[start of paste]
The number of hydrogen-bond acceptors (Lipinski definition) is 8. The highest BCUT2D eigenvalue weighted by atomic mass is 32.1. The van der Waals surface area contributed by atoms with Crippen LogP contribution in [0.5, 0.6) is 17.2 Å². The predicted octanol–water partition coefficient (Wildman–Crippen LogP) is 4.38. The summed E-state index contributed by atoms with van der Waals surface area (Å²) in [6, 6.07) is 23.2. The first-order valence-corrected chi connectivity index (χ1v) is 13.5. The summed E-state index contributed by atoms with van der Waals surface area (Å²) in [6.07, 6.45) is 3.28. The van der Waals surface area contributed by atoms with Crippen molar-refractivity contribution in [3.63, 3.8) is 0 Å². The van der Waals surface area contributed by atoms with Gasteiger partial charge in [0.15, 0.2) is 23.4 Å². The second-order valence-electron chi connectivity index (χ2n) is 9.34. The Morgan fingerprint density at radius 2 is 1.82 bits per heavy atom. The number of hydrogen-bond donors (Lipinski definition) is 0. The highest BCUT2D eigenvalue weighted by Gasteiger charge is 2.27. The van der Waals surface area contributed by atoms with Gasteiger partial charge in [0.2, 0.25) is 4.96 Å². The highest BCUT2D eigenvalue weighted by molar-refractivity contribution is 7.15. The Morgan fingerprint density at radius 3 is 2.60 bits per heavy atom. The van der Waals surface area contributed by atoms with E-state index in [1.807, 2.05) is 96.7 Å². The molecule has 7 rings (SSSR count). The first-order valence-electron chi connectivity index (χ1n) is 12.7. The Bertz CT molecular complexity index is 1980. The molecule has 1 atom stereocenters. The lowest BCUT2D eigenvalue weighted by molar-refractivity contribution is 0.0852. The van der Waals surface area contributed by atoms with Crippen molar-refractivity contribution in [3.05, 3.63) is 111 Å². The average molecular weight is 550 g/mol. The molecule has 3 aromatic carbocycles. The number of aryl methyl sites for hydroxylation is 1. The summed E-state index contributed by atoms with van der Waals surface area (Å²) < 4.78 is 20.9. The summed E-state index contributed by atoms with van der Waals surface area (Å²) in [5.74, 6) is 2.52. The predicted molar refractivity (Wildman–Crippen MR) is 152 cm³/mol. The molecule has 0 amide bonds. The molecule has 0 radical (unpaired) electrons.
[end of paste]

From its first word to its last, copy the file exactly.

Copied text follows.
The number of hydrogen-bond acceptors (Lipinski definition) is 8. The highest BCUT2D eigenvalue weighted by atomic mass is 32.1. The van der Waals surface area contributed by atoms with Crippen LogP contribution in [0.5, 0.6) is 17.2 Å². The predicted octanol–water partition coefficient (Wildman–Crippen LogP) is 4.38. The summed E-state index contributed by atoms with van der Waals surface area (Å²) in [6, 6.07) is 23.2. The first-order valence-corrected chi connectivity index (χ1v) is 13.5. The summed E-state index contributed by atoms with van der Waals surface area (Å²) in [6.07, 6.45) is 3.28. The van der Waals surface area contributed by atoms with Crippen molar-refractivity contribution in [3.63, 3.8) is 0 Å². The van der Waals surface area contributed by atoms with Gasteiger partial charge in [0.15, 0.2) is 23.4 Å². The second-order valence-electron chi connectivity index (χ2n) is 9.34. The Morgan fingerprint density at radius 2 is 1.82 bits per heavy atom. The number of hydrogen-bond donors (Lipinski definition) is 0. The highest BCUT2D eigenvalue weighted by Gasteiger charge is 2.27. The van der Waals surface area contributed by atoms with Gasteiger partial charge in [0.2, 0.25) is 4.96 Å². The highest BCUT2D eigenvalue weighted by molar-refractivity contribution is 7.15. The Morgan fingerprint density at radius 3 is 2.60 bits per heavy atom. The van der Waals surface area contributed by atoms with E-state index in [1.807, 2.05) is 96.7 Å². The molecule has 7 rings (SSSR count). The first-order valence-electron chi connectivity index (χ1n) is 12.7. The Bertz CT molecular complexity index is 1980. The molecule has 1 atom stereocenters. The lowest BCUT2D eigenvalue weighted by molar-refractivity contribution is 0.0852. The van der Waals surface area contributed by atoms with Crippen molar-refractivity contribution in [3.05, 3.63) is 111 Å². The average molecular weight is 550 g/mol. The molecule has 3 aromatic carbocycles. The number of aryl methyl sites for hydroxylation is 1. The summed E-state index contributed by atoms with van der Waals surface area (Å²) < 4.78 is 20.9. The summed E-state index contributed by atoms with van der Waals surface area (Å²) in [5.74, 6) is 2.52. The predicted molar refractivity (Wildman–Crippen MR) is 152 cm³/mol. The molecule has 0 amide bonds. The molecule has 0 radical (unpaired) electrons.